SUPPORT THIS INDEPENDENT JOURNALISM
The article you’re about to read is from our reporters doing their important work — investigating, researching, and writing their stories. We want to provide informative and inspirational stories that connect you to the people, issues and opportunities within our community. Journalism requires lots of resources. Today, our business model has been interrupted by the pandemic; the vast majority of our advertisers’ businesses have been impacted. That’s why the SC Times is now turning to you for financial support. Learn more about our new Insider’s program here. Thank you.
By Shawn Raymundo
Grunion could be looking to make another nighttime run along Southern California’s beaches beginning this weekend.
According to the California Department of Fish and Wildlife, the latest grunion run—the spring and summertime phenomenon where hordes of the small silver fish leave the water to spawn on the sand—is expected to begin Saturday, July 10 from 10 p.m. to midnight.
The grunion are known to appear on the beaches during two-hour windows for four consecutive nights, usually starting on nights of the full or new moons. The spawning, the state agency explains, occurs after high tides.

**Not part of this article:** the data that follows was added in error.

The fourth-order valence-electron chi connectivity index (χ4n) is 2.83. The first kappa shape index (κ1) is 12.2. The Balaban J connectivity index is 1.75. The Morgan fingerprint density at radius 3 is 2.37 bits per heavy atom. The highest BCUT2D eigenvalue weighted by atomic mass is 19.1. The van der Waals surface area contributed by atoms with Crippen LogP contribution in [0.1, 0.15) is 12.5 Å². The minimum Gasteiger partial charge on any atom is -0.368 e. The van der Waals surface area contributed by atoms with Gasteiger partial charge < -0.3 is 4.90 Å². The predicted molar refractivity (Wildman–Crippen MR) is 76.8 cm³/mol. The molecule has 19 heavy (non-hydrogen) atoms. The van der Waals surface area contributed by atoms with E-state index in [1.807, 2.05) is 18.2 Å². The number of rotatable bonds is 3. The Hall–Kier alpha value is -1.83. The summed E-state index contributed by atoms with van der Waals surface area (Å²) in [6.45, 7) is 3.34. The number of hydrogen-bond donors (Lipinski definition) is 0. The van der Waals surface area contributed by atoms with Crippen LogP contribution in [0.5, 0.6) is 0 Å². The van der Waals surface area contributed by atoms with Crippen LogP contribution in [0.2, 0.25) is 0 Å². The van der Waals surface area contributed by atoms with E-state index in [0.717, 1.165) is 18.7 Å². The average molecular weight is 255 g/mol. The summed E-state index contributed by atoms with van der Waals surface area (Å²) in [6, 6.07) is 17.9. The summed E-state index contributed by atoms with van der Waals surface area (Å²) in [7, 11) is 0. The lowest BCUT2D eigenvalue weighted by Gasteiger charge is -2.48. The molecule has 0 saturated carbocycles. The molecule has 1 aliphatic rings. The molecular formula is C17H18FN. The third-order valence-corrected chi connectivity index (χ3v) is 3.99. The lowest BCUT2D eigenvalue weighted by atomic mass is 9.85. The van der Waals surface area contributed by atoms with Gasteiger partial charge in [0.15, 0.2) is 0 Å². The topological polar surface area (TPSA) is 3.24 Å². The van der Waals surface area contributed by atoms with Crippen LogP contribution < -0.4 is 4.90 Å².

“As waves break on the beach, grunion swim as far up the slope as possible,” the department said.
There, the female grunions dig themselves into the sand to lay their eggs, which number between 1,600 and 3,600.
“The eggs are kept moist by residual water in the sand,” the agency added. “They hatch about 10 days later, during the next high tide series, when they are inundated with sea water and agitated by rising surf.”
Though getting a good glimpse at this phenomenon requires a bit of luck as beaches are subject to curfews and the run itself is based on the wildlife department’s predictions, local beaches like Doheny State Beach and the San Clemente Pier are reportedly among the areas grunion have been known to visit.
Because of a depletion in the grunion species, regulations were put in place, establishing a closed season, from April through May, to catch the fish. During the open season, those 16 and older with a California fishing license are permitted to catch grunion.
Grunion can only be caught by hand, according to the wildlife department, which doesn’t allow people to dig holes in order to entrap the fish.
The next grunion run is expected to last through Tuesday, July 13. Another run is predicted to follow beginning July 24.